The British Evangelicals themselves were not immune to modernity’s influence though. Modernism, as a movement, tended to overemphasis the material world with an exaggerated trust on the rational mind of the individual to discover truth. Because Evangelicals in the 18th and 19th Century often had a misguided trust in individualistic rational thought, I would say that many of the accusations lobbied today against Reformed doctrine are the result of looking back at the Reformation through the lens of these centuries and not looking at the actual teaching and practice of the Reformation was. Some say, for instance, that evangelicalism neglects sacramental theology. They see the sacraments simply as symbols reflective of realities that are completely dependent on our own will. This accusation is often accurate when aimed at 18th and 19th Century British Evangelicals, but not against the teachings of Martin Luther, John Calvin, and Thomas Cranmer. For example, many popular evaluations of Anglican sacramental theology lay the doctrine of the real, or corporeal, presence in opposition to memorialism, the doctrine that the Lord’s Supper is merely a memorial and not, as the Articles of Religion put it a “sure and certain effectual means of grace.” In other words, they say, either we believe that somehow the body and blood of Jesus is physically present, or we believe that the Lord’s Supper is merely symbolic and is only an act of remembrance. Of course, this caricature completely ignores the Eucharistic doctrines of the Reformers and it does so because in the hyper-materialism of modernity it equates “spiritual” with “metaphorical.” In other words, the English Reformers believed that we really partook of Christ’s body and blood, but that we did so after “a heavenly and spiritual manner.” This was not to say that it was ephemeral, symbolic, and unreal, but that the Holy Spirit was the means by which we participate and even feed on the body and blood of Christ “in our hearts by faith with thanksgiving.” It is perhaps a topic for another day, but I would say that if Evangelicals held to more of what the Reformers taught, we wouldn’t see so many of our sons and daughters dabbling in other traditions in order to find a social conscience, or a robust sacramental theology, or a liturgical worship rooted in the history of the church.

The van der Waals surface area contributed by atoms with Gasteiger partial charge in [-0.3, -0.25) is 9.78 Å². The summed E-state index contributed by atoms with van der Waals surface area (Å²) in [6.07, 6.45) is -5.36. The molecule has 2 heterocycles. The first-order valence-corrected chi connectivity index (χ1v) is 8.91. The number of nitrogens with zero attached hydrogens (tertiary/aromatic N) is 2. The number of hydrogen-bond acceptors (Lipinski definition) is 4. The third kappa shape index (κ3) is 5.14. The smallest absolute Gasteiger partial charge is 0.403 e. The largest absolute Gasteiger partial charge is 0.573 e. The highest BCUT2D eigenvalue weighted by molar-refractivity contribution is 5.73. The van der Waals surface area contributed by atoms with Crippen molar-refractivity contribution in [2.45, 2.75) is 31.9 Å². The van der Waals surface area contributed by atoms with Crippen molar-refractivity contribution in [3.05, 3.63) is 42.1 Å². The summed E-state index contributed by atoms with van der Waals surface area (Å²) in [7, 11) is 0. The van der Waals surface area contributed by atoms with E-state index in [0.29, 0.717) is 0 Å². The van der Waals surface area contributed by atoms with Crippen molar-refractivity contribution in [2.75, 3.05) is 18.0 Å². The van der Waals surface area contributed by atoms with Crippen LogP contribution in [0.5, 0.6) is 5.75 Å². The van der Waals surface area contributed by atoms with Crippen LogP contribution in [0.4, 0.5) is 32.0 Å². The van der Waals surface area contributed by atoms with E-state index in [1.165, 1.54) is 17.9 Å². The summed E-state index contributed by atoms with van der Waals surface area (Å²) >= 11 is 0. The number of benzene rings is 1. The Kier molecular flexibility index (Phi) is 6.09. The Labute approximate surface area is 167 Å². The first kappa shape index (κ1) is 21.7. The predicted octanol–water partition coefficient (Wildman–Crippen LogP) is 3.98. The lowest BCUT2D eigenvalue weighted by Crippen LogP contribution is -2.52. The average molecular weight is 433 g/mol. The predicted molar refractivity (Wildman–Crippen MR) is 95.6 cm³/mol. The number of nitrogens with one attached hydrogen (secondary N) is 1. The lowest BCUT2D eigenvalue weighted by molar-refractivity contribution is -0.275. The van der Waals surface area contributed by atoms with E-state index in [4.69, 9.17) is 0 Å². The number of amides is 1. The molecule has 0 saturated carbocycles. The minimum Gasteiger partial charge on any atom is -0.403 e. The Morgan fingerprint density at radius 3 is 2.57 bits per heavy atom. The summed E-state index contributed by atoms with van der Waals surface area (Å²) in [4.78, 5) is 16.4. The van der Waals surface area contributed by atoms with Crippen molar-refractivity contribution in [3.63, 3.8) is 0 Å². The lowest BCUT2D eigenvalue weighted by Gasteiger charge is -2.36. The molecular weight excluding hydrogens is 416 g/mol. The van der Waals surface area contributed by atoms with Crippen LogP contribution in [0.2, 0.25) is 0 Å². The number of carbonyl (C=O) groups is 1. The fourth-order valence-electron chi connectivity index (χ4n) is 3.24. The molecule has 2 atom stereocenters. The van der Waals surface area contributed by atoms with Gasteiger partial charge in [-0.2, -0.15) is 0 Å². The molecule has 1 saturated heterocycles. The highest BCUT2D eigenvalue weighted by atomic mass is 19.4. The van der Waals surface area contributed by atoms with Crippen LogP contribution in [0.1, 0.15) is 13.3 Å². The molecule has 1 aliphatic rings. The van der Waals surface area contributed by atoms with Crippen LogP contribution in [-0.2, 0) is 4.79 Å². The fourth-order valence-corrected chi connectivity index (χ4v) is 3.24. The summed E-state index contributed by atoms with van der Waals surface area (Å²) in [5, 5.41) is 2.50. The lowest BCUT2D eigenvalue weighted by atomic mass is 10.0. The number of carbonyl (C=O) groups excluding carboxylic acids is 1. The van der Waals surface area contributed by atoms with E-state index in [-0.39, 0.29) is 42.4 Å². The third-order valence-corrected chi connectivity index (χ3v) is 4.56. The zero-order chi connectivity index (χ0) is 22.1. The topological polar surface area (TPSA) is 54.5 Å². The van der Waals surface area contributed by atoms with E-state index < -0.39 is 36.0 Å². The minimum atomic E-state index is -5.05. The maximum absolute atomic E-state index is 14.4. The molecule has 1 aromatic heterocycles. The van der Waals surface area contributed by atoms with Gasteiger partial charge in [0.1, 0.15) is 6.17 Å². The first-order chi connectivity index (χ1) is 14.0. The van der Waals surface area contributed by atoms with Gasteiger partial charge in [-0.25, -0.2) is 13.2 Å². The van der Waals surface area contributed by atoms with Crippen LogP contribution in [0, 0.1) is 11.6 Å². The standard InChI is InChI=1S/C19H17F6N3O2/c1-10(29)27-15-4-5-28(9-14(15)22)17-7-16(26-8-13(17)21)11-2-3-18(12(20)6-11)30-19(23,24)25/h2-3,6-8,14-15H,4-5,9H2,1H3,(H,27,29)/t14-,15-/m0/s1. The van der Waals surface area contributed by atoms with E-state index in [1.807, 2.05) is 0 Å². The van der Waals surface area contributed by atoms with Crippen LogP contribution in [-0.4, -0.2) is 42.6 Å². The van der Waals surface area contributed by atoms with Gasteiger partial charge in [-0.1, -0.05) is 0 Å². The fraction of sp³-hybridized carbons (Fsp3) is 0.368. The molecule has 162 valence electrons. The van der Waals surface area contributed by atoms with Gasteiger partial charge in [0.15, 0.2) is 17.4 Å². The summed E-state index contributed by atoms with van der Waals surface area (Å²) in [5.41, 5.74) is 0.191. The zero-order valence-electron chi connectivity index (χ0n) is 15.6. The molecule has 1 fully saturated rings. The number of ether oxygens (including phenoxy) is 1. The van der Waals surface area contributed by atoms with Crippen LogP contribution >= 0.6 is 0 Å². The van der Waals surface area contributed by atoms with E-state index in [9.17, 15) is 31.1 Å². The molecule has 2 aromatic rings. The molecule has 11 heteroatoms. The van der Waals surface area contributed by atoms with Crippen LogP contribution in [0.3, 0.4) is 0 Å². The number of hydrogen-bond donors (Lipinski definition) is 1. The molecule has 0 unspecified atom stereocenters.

On the other hand, the power in the evangelical movement of the 18th and 19th Centuries has been sadly forgotten as well. Evangelicals both within and without the Church of England led the charge for social reforms amongst the British people for well over a century. From William Wilberforce’s crusade against the transatlantic slave trade to Lever and Cadbury’s factory villages that provided healthcare, safe living conditions, and education to their factory workers, the marriage of evangelical faith with a social conscience helped give post-Industrial Revolution Great Britain a conscience of her own. I believe this is a helpful corrective to today’s evangelicalism that is all too often identified with a body of politics so shaped by resistance to socialism that it tends to see that bogeyman in any kind of social conscience and thus retreats into a privatized faith that looks very different from the New Testament church.
Not only were they extremely socially active, but Evangelical missionaries began to pour out of England all over the world. Despite how The Poisonwood Bible has caricatured these missionaries as unwitting stooges of the empire, they were often at odds with British imperial forces. After all, if you are trying to exploit people for your own profits under the ruse that you are there to help civilize them, the last thing you want is for them to be told that they, like all people, were made in God’s image and purchased by Christ’s blood.
This missionary movement established churches all over the world and Christianity today would be in a much different position without it. Anglican churches in the global south, the descendants of Anglican Evangelicals, have seen tremendous revivals in the 20th Century. As the church in the west shrinks in numbers and cultural influence, churches in the global south are thriving as they cling faithfully to the gospel of Jesus Christ. So even as they have long held a position on the fringes in the western provinces of the Anglican Communion, Anglican Evangelicals in many ways typify not only the past, but the future of Anglicanism as well.